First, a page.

The Cultural Classroom  Connections and Resources
For Today's Teacher

Clarissa Schappert- EEC 3408

Cultural Competence:

When early childhood educators acknowledge and respect children’s home language and culture, ties be- tween the family and programs are strengthened. This atmosphere provides increased opportunity for learning because young children feel supported, nurtured, and connected not only to their home communities and families but also to teachers and the educational setting. NAEYC


My Position:

Working with young children and their families involves an emphasis on the increasing cultural and linguistic diversity in the United States. In today's world it is vital to to develop sensitivity, knowledge, and cultural awareness in order to successful teach children of other cultures and backgrounds. It is important to not only welcome diversity but to celebrate it and to support the diverse needs of children and their families. Teachers should have an open and supportive approach to working with a diverse community. They should understand the unique needs of their students and be sesitive to their values and identities. Teachers should always be expanded their culutral awarness and understanding.

John Cotton Dana (U.S. librarian and author, 1856-1929)

Who dares to teach must never cease to learn.

The above quote reflects my ideas that as a teacher it is my commitment to life long learning and especially in the realm of ever expanding cultural competence.

Ideas from the National Education Association

There are five basic cultural competence skill areas. They apply to individual educators as well as the schools they work in and the educational system as a whole. Growth in one area tends to support growth in another (Adapted from Diller and Moule, Cultural Competence: A Primer for Educators, Thomson Wadsworth 2005):

Valuing Diversity. Accepting and respecting differences—different cultural backgrounds and customs, different ways of communicating, and different traditions and values.

Being Culturally Self-Aware. Culture—the sum total of an individual's experiences, knowledge, skills, beliefs, values, and interests—shapes educators' sense of who they are and where they fit in their family, school, community, and society.

Dynamics of Difference. Knowing what can go wrong in cross-cultural communication and how to respond to these situations.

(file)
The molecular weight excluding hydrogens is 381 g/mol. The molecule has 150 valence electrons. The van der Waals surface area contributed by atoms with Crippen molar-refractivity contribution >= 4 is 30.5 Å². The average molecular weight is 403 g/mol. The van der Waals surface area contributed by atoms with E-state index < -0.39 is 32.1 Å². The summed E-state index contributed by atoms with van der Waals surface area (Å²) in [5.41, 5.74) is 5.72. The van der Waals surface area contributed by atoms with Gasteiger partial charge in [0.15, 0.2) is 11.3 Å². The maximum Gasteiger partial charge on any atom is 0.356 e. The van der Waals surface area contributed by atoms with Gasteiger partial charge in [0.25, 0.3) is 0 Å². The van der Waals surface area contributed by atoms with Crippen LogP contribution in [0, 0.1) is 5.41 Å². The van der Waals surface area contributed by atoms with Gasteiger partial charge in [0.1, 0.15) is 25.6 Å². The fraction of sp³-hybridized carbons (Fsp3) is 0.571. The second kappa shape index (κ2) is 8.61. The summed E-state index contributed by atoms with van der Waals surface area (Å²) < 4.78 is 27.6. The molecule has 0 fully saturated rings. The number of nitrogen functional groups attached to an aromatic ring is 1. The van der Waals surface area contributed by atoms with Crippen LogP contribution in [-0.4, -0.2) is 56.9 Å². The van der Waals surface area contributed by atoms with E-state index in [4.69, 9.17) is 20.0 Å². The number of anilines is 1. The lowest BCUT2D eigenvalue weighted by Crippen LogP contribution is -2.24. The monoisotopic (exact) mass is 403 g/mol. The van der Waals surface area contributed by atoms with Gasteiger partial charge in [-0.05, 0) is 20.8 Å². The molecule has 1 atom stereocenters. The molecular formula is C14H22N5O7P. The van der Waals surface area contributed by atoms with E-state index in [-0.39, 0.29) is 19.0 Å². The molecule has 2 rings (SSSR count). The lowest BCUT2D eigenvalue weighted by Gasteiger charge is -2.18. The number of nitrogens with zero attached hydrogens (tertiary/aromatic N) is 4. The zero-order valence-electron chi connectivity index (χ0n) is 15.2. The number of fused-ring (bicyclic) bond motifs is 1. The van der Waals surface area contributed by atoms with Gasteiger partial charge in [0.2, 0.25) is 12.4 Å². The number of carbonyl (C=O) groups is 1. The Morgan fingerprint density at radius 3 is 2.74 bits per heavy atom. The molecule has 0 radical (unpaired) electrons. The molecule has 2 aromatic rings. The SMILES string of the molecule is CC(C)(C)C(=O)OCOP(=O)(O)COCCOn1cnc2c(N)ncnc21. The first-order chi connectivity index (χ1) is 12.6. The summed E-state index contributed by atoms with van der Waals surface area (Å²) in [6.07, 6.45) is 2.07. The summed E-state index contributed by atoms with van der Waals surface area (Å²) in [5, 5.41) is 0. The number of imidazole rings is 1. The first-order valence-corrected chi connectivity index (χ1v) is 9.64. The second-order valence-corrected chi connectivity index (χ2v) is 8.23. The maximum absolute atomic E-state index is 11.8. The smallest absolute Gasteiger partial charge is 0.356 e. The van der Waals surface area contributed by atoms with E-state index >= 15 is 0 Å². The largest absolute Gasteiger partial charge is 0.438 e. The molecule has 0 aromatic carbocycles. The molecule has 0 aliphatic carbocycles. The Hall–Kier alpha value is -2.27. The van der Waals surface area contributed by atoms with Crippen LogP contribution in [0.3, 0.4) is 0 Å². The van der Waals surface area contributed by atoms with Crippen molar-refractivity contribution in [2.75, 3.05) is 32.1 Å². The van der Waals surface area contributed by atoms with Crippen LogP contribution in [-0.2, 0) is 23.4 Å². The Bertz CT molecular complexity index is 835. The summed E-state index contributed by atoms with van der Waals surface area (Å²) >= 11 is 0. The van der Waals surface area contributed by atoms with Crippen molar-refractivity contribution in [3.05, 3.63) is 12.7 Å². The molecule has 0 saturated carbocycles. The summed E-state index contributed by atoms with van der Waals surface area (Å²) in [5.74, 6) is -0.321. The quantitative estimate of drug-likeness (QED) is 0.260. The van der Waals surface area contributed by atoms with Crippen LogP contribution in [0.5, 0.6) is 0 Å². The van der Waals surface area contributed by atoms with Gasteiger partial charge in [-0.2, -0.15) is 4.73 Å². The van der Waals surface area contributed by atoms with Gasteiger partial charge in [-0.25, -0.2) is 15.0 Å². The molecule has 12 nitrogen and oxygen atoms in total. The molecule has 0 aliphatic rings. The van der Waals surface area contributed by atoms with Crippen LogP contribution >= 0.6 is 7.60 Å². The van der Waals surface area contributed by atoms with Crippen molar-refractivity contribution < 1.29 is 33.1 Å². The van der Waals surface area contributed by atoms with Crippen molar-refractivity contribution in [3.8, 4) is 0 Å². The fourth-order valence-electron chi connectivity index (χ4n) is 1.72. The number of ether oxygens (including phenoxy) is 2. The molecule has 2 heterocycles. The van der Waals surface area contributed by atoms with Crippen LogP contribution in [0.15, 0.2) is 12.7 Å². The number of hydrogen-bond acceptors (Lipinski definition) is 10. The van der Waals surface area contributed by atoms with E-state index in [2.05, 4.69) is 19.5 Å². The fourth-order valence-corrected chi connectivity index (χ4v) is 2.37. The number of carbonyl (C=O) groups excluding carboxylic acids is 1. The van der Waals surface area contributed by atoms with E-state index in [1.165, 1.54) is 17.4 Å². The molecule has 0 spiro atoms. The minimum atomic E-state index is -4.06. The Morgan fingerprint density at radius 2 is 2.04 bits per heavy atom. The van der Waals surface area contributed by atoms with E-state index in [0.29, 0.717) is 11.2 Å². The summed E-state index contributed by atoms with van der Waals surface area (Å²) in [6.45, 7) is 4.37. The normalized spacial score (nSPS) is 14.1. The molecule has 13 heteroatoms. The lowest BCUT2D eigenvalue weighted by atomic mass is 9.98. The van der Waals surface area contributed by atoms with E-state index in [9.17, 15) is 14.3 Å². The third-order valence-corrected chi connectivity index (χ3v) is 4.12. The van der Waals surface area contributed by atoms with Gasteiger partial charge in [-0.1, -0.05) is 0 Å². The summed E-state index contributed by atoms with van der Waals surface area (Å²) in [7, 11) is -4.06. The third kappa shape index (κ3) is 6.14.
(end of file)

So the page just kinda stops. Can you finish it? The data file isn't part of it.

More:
Knowledge of Students' Culture. Educators must have some base knowledge of their students' culture so that student behaviors can be understood in their proper cultural context.

Institutionalizing Cultural Knowledge and Adapting to Diversity. Culturally competent educators, and the institutions they work in, can take a step further by institutionalizing cultural knowledge so they can adapt to diversity and better serve diverse populations.

This Video and Article Will Support Personal Development of Cultural Competence

Video: This Video Gives Ideas for Supporting Cultural Competence in the Early Childhood Classroom

The following article is an excellent resource for learning more about expanding your cultural competence.

Important Child Family and Community Topics

1.Building Family Relationships

My Position: Building relationships with families and teaching in a family centered style will benfit all parties. Building relationships helps families and educators better understand one another and to create strong lines of communication. They also can engage in sensitive and supportive relatioships in which they work together towards common goals. Teachers and families have such a large impact on the child and when they work together they can have a very positive influence on the child. The parent should be viewed as a partner in education and should be connected and involved in the child's educational journey.

Resources for Learning More About The Importance of Family Relationships:

1. Reciprocal Relationships NAEYC:

2.Building Parent-Teacher Relationships

3. Benefits of Home Visits as Supported by SERVE at the University of North Carolina

-Increased parent involvement

-Building strong connections between home and child care that support a child’s success

-A chance for educators to view the child in her home/cultural environment

-The opportunity to discuss the teacher’s goals for the child and parents’ expectations

-A chance to discuss any needs parents may have

-A chance to continue educational efforts in the home by bringing learning activities, books, or other suggestions to the parents

-A chance for parents to have one-on-one time with the teacher

-A chance for teachers to focus on one child and his family

-Opportunities for the child to share her home life with her teacher

Times when teachers can model and reinforce positive parent/child interactions

2. Influences on Development and Learning

My Position:

As an educator it is my job to be aware of the factors that influence the development and learning of children. It is important to understand that there are many special considerations and influences that effect who children are and how they learn and interact with those around them. Children are constantly being influenced by their surroundings including peers, family, media, violence, advertising, family values and goals, money and status, culture, language, etc.

Influence of Media

Influence From Culture

3. The Context of The Child in the Community

My Position: